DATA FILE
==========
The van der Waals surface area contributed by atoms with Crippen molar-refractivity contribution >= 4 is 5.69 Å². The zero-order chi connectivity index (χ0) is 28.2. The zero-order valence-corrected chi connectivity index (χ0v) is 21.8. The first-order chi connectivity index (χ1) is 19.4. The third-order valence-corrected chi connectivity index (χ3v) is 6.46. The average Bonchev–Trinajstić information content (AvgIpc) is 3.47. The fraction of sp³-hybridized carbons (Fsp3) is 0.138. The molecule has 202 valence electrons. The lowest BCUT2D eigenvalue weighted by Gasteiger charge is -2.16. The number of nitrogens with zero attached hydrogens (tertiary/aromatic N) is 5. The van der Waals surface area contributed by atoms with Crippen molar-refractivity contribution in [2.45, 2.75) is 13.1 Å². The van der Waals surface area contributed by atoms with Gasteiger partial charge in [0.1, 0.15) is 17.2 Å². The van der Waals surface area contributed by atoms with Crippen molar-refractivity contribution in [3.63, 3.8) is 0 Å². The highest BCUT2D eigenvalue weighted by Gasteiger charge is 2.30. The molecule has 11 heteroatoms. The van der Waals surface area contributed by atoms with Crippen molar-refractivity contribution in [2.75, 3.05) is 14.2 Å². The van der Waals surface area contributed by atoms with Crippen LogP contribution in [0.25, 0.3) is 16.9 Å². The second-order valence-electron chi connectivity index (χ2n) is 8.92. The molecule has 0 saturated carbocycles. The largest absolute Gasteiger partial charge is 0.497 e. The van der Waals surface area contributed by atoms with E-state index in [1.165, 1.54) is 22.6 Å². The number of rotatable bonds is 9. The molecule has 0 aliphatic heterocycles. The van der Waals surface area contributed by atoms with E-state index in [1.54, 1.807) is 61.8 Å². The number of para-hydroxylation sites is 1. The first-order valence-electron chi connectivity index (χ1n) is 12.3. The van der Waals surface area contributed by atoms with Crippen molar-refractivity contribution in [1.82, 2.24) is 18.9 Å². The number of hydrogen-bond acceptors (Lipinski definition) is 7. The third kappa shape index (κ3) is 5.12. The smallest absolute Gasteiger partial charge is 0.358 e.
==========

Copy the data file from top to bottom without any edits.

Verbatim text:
The van der Waals surface area contributed by atoms with Crippen molar-refractivity contribution >= 4 is 5.69 Å². The zero-order chi connectivity index (χ0) is 28.2. The zero-order valence-corrected chi connectivity index (χ0v) is 21.8. The first-order chi connectivity index (χ1) is 19.4. The third-order valence-corrected chi connectivity index (χ3v) is 6.46. The average Bonchev–Trinajstić information content (AvgIpc) is 3.47. The fraction of sp³-hybridized carbons (Fsp3) is 0.138. The molecule has 202 valence electrons. The lowest BCUT2D eigenvalue weighted by Gasteiger charge is -2.16. The number of nitrogens with zero attached hydrogens (tertiary/aromatic N) is 5. The van der Waals surface area contributed by atoms with Crippen molar-refractivity contribution in [2.45, 2.75) is 13.1 Å². The van der Waals surface area contributed by atoms with Gasteiger partial charge in [0.1, 0.15) is 17.2 Å². The van der Waals surface area contributed by atoms with Crippen molar-refractivity contribution in [3.63, 3.8) is 0 Å². The highest BCUT2D eigenvalue weighted by Gasteiger charge is 2.30. The molecule has 11 heteroatoms. The van der Waals surface area contributed by atoms with Crippen molar-refractivity contribution in [2.75, 3.05) is 14.2 Å². The van der Waals surface area contributed by atoms with Crippen LogP contribution in [0.25, 0.3) is 16.9 Å². The second-order valence-electron chi connectivity index (χ2n) is 8.92. The molecule has 0 saturated carbocycles. The largest absolute Gasteiger partial charge is 0.497 e. The van der Waals surface area contributed by atoms with E-state index in [1.165, 1.54) is 22.6 Å². The number of rotatable bonds is 9. The molecule has 0 aliphatic heterocycles. The van der Waals surface area contributed by atoms with E-state index in [1.54, 1.807) is 61.8 Å². The number of para-hydroxylation sites is 1. The first-order valence-electron chi connectivity index (χ1n) is 12.3. The van der Waals surface area contributed by atoms with Crippen molar-refractivity contribution in [1.82, 2.24) is 18.9 Å². The number of hydrogen-bond acceptors (Lipinski definition) is 7. The third kappa shape index (κ3) is 5.12. The smallest absolute Gasteiger partial charge is 0.358 e.